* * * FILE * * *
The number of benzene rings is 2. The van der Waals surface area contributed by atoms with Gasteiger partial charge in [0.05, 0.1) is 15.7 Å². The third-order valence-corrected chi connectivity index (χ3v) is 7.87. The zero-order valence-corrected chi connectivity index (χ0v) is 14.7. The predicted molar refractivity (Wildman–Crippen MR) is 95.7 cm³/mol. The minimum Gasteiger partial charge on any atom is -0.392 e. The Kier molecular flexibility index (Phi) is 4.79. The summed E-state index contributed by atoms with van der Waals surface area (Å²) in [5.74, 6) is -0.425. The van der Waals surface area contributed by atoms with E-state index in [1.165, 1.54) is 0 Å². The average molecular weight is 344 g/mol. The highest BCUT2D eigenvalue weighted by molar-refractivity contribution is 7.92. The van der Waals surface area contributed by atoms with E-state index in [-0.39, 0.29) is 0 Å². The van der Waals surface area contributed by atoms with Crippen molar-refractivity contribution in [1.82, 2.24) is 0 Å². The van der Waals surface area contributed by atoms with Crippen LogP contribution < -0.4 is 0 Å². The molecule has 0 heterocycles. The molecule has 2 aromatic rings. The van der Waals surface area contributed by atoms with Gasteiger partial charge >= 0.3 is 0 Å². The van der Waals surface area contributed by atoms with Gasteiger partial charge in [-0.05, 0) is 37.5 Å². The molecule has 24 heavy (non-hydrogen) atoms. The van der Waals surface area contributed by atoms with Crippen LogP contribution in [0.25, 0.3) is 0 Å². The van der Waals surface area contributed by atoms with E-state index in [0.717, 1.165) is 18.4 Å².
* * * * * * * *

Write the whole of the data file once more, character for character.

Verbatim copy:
The number of benzene rings is 2. The van der Waals surface area contributed by atoms with Gasteiger partial charge in [0.05, 0.1) is 15.7 Å². The third-order valence-corrected chi connectivity index (χ3v) is 7.87. The zero-order valence-corrected chi connectivity index (χ0v) is 14.7. The predicted molar refractivity (Wildman–Crippen MR) is 95.7 cm³/mol. The minimum Gasteiger partial charge on any atom is -0.392 e. The Kier molecular flexibility index (Phi) is 4.79. The summed E-state index contributed by atoms with van der Waals surface area (Å²) in [5.74, 6) is -0.425. The van der Waals surface area contributed by atoms with E-state index in [1.165, 1.54) is 0 Å². The average molecular weight is 344 g/mol. The highest BCUT2D eigenvalue weighted by molar-refractivity contribution is 7.92. The van der Waals surface area contributed by atoms with E-state index in [-0.39, 0.29) is 0 Å². The van der Waals surface area contributed by atoms with Crippen molar-refractivity contribution in [1.82, 2.24) is 0 Å². The van der Waals surface area contributed by atoms with Crippen LogP contribution < -0.4 is 0 Å². The molecule has 0 heterocycles. The molecule has 2 aromatic rings. The van der Waals surface area contributed by atoms with Gasteiger partial charge >= 0.3 is 0 Å². The van der Waals surface area contributed by atoms with Gasteiger partial charge in [-0.05, 0) is 37.5 Å². The molecule has 24 heavy (non-hydrogen) atoms. The van der Waals surface area contributed by atoms with Crippen LogP contribution in [0.25, 0.3) is 0 Å². The van der Waals surface area contributed by atoms with E-state index in [0.717, 1.165) is 18.4 Å².